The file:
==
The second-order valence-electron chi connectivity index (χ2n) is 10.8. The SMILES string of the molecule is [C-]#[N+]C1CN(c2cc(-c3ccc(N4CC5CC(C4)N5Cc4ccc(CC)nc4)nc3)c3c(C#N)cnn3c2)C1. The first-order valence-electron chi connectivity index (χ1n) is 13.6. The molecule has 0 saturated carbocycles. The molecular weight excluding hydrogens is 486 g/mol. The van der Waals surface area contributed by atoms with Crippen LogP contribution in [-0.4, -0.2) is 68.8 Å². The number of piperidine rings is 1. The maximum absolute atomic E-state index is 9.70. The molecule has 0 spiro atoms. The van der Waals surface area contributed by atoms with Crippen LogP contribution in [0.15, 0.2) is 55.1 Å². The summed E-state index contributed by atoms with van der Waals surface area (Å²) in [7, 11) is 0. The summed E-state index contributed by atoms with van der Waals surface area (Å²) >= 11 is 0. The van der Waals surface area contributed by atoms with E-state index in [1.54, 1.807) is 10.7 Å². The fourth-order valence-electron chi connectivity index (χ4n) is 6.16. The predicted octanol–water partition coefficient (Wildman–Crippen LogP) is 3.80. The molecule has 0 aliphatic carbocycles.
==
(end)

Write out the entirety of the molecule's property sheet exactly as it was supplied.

The second-order valence-electron chi connectivity index (χ2n) is 10.8. The SMILES string of the molecule is [C-]#[N+]C1CN(c2cc(-c3ccc(N4CC5CC(C4)N5Cc4ccc(CC)nc4)nc3)c3c(C#N)cnn3c2)C1. The first-order valence-electron chi connectivity index (χ1n) is 13.6. The molecule has 0 saturated carbocycles. The molecular weight excluding hydrogens is 486 g/mol. The van der Waals surface area contributed by atoms with Crippen LogP contribution in [-0.4, -0.2) is 68.8 Å². The number of piperidine rings is 1. The maximum absolute atomic E-state index is 9.70. The molecule has 0 spiro atoms. The van der Waals surface area contributed by atoms with Crippen LogP contribution in [0.15, 0.2) is 55.1 Å². The summed E-state index contributed by atoms with van der Waals surface area (Å²) in [7, 11) is 0. The summed E-state index contributed by atoms with van der Waals surface area (Å²) >= 11 is 0. The van der Waals surface area contributed by atoms with E-state index in [1.54, 1.807) is 10.7 Å². The fourth-order valence-electron chi connectivity index (χ4n) is 6.16. The predicted octanol–water partition coefficient (Wildman–Crippen LogP) is 3.80. The molecule has 0 aliphatic carbocycles.